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(L) TBINAA founder Sonya Renee Taylor (R) Supporter Danielle DeRuiter-Williams



The living embodiment of radical self love, Oakland based award winning poet, activist and transformational leader Sonya Renee Taylor recently launched The Body Is Not An Apology (TBINAA), an online platform dedicated to creating a more equitable, compassionate world one person at a time. Sonya believes when we break self imposed barriers that prevent us from accessing our fullest potential, we become vehicles for change, capable of creating a positive impact on a global scale. TBINAA’s website offers a digital magazine, a diverse collection of articles ranging from gender, sexuality, body image, to mental health, disability and spirituality. The list is extensive– one of TBINAA’s goals is to have content that is relatable for everyone.

I particularly enjoyed scrolling through the pages of “Put An ‘H’ On It,” where people recall stories of how they handled (hence the h) certain situations and obstacles in their lives. Another favorite, Bad Picture Monday, encourages us to exercise our ‘radical self love’ muscles by posting what we may consider to be unflattering photos of ourselves. Through this exercise, we lose notions of perfectionism, realizing the beauty in our ‘flaws.’ The community and forums on TBINAA allow users the opportunity to connect  with one another on articles and forum discussions. And if you can’t make it to one of Sonya’s inspirational live speeches, TBINAA offers webinars for those who want to further their skills in radical self love. The current webinars listed are 10 Tools for Radical Self Love and Raising Your RUHCUS: Getting Free From Body Shame (FYI both are very reasonably priced and currently half off the original price.) RUHCUS (pronounced ruckus), an acronym for  The Radically Unapologetic Healing Challenge 4 Us, is a 30-day Transformational Healing project designed to launch the journey of radical healing over areas of shame, trauma, fear, and pain in our emotional, spiritual, and physical bodies.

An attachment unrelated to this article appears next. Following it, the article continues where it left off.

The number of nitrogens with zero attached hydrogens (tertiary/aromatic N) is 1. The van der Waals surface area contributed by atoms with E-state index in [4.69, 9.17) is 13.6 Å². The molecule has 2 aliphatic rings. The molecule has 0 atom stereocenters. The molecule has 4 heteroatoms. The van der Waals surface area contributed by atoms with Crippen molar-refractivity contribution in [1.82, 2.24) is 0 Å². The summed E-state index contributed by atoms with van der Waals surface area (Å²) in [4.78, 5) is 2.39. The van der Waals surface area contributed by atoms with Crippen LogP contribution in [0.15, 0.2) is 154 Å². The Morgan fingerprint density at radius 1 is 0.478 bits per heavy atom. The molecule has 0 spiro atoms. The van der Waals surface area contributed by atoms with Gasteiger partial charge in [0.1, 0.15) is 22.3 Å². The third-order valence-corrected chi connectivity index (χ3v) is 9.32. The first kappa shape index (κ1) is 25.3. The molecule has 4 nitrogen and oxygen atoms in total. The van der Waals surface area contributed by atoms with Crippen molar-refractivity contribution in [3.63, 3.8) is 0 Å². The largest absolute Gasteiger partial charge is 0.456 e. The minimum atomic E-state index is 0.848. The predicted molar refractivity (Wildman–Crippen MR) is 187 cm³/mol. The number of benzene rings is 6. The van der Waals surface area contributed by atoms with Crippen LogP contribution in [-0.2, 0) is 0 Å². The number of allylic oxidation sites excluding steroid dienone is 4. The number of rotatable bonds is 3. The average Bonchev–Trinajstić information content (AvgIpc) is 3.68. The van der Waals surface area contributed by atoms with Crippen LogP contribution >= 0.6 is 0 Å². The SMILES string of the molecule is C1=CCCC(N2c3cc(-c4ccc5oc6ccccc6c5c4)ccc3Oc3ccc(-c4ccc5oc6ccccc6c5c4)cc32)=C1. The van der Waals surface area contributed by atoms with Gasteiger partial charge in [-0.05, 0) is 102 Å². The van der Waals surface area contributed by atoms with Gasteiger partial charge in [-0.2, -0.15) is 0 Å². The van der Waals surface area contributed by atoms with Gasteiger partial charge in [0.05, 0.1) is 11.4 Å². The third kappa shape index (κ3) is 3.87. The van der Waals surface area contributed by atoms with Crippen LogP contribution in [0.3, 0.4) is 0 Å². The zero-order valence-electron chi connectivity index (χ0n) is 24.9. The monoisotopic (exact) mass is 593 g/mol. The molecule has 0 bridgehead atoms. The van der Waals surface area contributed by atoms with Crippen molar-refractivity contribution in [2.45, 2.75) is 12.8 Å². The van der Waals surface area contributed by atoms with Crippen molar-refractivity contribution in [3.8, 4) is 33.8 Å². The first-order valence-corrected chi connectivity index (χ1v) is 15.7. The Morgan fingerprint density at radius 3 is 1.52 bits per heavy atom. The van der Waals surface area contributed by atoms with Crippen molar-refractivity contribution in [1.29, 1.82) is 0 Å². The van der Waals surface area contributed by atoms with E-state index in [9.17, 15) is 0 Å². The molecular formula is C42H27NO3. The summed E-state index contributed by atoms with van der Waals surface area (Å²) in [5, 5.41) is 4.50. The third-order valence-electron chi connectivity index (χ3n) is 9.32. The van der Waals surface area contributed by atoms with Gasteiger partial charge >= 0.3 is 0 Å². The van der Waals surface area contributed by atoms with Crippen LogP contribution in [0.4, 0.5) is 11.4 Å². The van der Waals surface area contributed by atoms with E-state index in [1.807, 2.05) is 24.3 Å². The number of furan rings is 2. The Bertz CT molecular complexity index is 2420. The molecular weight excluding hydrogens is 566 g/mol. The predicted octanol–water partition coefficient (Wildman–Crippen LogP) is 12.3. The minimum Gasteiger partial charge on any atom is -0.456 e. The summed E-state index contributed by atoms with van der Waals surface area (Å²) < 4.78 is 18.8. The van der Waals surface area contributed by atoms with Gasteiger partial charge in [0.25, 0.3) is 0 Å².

July 5, 2011-Sonya’s first video explaining the concept of the RUHCUS project and her own 30 day challenge


 The Body Is Not An Apology: How It All Began

The photo that started a movement

The photo that started a movement

In this picture I am 230lbs. In this picture, I have stretch marks and an unfortunate decision in the shape of a melting Hershey’s kiss on my left thigh. I am smiling, like a woman who knows you’re watching and likes it. For this one camera flash, I am unashamed, unapologetic.- Sonya Renee Taylor

February 9, 2011, Sonya posted the above photo of herself in a bustier with the attached comment on her Facebook page. Reclaiming her body, Sonya unintentionally sparked a movement as others posted their own photos and personal journeys of self love onto the social networking site. Seeing the overwhelming number of responses, Sonya created the Facebook page The Body Is Not An Apology. Today, over 43,000 members have joined TBINAA’s Facebook page.

In June of this year, Sonya decided to take her vision further by creating a space that served as an interactive online platform accessible to people around the world. Realizing this was no easy task, Sonya, along with her leadership circle, launched the When We Say Yes crowdfunding campaign to raise funds to build the online community. To promote the campaign, along with her message of radical self love, Sonya asked people to submit videos of times when they said yes to something in their lives that would have otherwise kept them in fear and doubt if they chose to instead respond with no. The campaign ended in August, raising over half of the $80,000 goal.

Denise Jolly’s of the Be Beautiful Project When We Say Yes video

To celebrate the official launch of The Body Is Not An Apology and to thank her supporters, Sonya hosted an official launch party this past Saturday at Betti Ono gallery in downtown Oakland.

Photos of The Body Is Not An Apology’s official #WhenWeSayYES launch party at Betti Ono gallery. 


 Join the movement on Facebook, Instagram, Twitter, Tumblr, and at thebodyisnotanapology.com


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Originally from the Bay, I was uprooted from my eclectic surroundings and forced to spend my formative years in conservative San Joaquin County (Stockton) after Loma Prieta. Earthquake central couldn't deter me, and in 2010, I relocated to San Francisco. After a year of not being rich or knowing how to code, I moved to Oakland, where my momma and my momma's momma were born. Oakland has changed A LOT from when I was growing up, and I love getting reacquainted with my roots. Like our city's logo, Oakland grounds me, it's where I've rediscovered myself and unleashed my creativity. If I were a tattoo, I'd be eyes on my eyelids so I can snooze the day without anyone noticing (which I do often.) If I were a street in Oakland, I'd be Skyline Blvd, because, the view. Favorite spot in Oakland? I love it all! But I'd have to say Redwood Regional Park...or Raj Indian in Piedmont.

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